Astley Hall

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Astley Hall is a country house in Chorley, Lancashire, England. Oliver Cromwell is said to have stayed here for a time. The hall is now owned by the town and is known as Astley Hall Museum and Art Gallery. The extensive landscaped grounds are now Chorley's Astley Park.



The site was acquired in the 15th century by the Charnock family from the Knights of St. John of Jerusalem, and they built the original timber-framed house around a small courtyard c.1575-1600. In 1665, Margaret Charnocke married Richard Brooke of Mere in Cheshire, and they built the present grand but asymmetrical front range of brick with a pair of vast mullion and transomed bay windows. This front has a doorway with distinctly rustic Ionic columns, remarkable at such a late date.

The interior is notable for the staggering mid 17th century plasterwork in the ceilings of the Great Hall and drawing room, which have heavy wreaths and disporting cherubs. The ceilings are barbaric in their excesses, and the figures are relatively poorly modelled, although the undercutting is breathtaking. Not all the moulding is of stucco: there are elements of lead and leather too. The staircase is of the same period with a coarse but vigorously carved acanthus scroll balustrade and square newels with vases of flowers on top. The lower parts of the hall are panelled with inset paintings of a curious selection of modern worthies, including Protestants such as Elizabeth I and William the Silent; Catholics such as Philip II and Ambrogio Spinola; the explorers Christopher Columbus and Ferdinand Magellan, and Muhammadans such as Bajazet[disambiguation needed] and Mohammed II[disambiguation needed]; it is thought this scheme might be rather earlier than the other work and date from the time of Thomas Charnock MP, who died in 1648. The whole width of the house on the top floor is occupied by a long gallery which contains the finest shovelboard table in existence, 23½ feet long.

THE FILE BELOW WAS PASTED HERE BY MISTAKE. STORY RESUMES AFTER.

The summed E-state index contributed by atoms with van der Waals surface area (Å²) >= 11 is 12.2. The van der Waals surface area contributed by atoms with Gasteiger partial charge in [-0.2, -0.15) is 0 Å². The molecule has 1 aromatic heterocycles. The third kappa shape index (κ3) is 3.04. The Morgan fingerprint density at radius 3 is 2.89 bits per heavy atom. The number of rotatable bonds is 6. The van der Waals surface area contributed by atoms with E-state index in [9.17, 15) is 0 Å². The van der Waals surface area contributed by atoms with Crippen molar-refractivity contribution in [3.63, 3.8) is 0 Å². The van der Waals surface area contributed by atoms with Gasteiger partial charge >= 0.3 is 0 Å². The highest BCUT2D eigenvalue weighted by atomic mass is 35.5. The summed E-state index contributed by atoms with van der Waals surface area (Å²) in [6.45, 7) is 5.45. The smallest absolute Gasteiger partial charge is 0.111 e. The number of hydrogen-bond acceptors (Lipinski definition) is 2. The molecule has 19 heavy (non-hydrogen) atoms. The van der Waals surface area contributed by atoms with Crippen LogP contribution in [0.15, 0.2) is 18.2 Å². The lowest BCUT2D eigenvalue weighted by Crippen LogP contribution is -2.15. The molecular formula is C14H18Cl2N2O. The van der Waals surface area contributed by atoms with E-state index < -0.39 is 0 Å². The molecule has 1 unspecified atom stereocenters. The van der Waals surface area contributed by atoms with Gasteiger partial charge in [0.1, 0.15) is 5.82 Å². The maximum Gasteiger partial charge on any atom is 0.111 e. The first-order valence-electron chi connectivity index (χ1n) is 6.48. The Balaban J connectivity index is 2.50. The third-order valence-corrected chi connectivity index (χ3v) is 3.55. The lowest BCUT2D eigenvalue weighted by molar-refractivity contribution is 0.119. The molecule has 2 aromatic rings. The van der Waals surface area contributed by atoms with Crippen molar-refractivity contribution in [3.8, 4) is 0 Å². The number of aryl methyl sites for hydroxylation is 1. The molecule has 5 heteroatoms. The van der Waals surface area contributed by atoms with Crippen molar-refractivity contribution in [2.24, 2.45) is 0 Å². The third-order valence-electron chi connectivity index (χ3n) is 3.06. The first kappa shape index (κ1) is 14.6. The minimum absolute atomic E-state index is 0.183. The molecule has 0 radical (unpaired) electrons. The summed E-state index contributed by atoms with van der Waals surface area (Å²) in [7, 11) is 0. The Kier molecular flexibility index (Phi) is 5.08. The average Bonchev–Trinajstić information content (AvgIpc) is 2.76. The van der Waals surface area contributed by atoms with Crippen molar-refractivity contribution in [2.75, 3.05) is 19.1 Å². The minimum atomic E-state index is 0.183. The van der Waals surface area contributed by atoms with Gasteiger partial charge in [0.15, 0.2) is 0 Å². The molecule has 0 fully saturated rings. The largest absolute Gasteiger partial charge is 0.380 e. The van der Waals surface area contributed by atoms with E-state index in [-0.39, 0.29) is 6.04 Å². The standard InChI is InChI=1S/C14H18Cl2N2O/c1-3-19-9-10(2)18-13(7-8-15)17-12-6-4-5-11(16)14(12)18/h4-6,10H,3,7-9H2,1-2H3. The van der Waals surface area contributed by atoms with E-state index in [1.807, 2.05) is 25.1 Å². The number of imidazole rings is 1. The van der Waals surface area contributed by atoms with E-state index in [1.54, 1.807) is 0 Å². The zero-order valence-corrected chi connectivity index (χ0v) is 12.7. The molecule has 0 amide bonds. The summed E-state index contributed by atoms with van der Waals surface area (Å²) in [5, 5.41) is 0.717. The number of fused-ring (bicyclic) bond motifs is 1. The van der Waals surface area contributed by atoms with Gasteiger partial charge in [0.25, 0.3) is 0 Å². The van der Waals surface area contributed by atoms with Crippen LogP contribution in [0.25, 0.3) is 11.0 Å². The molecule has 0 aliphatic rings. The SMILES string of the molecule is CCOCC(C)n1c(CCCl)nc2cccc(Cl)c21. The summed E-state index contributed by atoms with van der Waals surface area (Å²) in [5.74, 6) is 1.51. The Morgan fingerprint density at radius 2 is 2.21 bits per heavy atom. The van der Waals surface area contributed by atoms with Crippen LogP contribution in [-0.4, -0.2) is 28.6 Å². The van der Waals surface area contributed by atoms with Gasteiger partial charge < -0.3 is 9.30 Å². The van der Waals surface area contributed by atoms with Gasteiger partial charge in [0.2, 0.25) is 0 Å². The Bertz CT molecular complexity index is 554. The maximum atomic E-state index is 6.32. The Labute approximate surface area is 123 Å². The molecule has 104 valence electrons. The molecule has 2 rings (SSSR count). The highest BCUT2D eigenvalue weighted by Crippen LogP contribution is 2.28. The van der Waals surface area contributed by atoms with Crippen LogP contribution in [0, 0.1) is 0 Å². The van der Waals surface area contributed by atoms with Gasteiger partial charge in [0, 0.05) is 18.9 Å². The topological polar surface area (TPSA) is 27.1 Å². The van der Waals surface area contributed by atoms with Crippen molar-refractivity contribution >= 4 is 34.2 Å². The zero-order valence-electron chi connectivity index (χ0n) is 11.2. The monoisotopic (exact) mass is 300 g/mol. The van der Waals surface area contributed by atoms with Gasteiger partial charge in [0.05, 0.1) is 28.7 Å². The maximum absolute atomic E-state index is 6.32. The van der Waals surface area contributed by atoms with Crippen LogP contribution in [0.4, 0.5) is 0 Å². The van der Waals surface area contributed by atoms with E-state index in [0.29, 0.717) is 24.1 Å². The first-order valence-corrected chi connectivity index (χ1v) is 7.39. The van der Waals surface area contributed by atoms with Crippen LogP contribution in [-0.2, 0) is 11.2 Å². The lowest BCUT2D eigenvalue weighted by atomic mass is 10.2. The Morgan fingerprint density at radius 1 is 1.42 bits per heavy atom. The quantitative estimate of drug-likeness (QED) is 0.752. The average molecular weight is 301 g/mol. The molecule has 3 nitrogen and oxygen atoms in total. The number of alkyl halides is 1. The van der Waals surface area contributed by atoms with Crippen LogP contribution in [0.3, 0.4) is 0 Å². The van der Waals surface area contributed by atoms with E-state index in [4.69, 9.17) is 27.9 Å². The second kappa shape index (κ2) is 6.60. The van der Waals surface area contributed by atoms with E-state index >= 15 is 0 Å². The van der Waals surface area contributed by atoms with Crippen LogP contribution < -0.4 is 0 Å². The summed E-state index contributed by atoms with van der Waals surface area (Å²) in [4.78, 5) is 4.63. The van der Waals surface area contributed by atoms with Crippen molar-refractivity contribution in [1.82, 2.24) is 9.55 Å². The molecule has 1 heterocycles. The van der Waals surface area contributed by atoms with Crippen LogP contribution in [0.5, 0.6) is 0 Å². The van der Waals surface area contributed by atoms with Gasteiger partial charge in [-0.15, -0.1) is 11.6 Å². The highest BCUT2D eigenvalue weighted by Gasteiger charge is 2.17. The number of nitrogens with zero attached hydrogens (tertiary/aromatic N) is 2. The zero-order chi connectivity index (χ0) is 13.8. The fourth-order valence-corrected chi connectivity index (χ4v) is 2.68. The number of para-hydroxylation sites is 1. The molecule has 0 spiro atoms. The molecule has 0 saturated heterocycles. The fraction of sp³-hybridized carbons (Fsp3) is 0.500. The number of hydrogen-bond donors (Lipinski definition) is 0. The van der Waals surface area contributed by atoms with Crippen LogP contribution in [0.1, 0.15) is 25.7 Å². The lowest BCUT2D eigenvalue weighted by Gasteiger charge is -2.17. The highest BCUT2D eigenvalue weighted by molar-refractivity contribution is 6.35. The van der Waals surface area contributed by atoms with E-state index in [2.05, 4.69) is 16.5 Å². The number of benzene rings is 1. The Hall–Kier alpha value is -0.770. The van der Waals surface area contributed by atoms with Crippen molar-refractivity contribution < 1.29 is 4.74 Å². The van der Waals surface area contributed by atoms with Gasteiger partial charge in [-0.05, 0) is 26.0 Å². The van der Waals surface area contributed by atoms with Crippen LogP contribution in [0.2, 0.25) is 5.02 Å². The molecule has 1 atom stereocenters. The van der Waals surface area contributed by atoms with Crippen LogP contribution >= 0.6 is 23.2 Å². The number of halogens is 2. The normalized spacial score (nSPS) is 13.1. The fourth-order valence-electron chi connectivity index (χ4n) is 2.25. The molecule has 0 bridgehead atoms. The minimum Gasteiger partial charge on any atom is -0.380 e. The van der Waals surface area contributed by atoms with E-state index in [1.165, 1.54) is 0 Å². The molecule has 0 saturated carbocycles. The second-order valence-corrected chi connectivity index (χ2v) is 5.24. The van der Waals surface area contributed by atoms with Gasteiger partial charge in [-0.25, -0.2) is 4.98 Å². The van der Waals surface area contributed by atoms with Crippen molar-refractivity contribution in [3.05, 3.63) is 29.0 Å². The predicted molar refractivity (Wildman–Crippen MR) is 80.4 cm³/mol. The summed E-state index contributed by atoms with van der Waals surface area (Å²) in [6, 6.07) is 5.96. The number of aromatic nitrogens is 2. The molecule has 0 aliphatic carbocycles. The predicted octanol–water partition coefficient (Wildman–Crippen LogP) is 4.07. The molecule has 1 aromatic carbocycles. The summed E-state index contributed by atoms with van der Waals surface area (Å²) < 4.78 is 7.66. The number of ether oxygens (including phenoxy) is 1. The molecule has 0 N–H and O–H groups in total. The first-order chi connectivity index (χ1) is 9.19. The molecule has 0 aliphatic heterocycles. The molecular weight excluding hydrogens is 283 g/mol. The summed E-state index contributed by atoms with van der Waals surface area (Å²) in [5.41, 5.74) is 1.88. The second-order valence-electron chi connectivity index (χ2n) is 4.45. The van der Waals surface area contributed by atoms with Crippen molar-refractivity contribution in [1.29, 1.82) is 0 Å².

The house contains a bird's-eye view by an unknown artist showing the house c.1710, which depicts small tower-gazebos at the angles of its forecourt. In due course, the Brookes failed in the male line and the house descended to Robert Townley-Parker of Cuerden, who added the south wing in 1825 and stuccoed the exterior, probably to the design of Lewis Wyatt, who worked for him at Cuerden Hall. The dining room in the early 19th century wing has inlaid 16th century panelling brought in from elsewhere.

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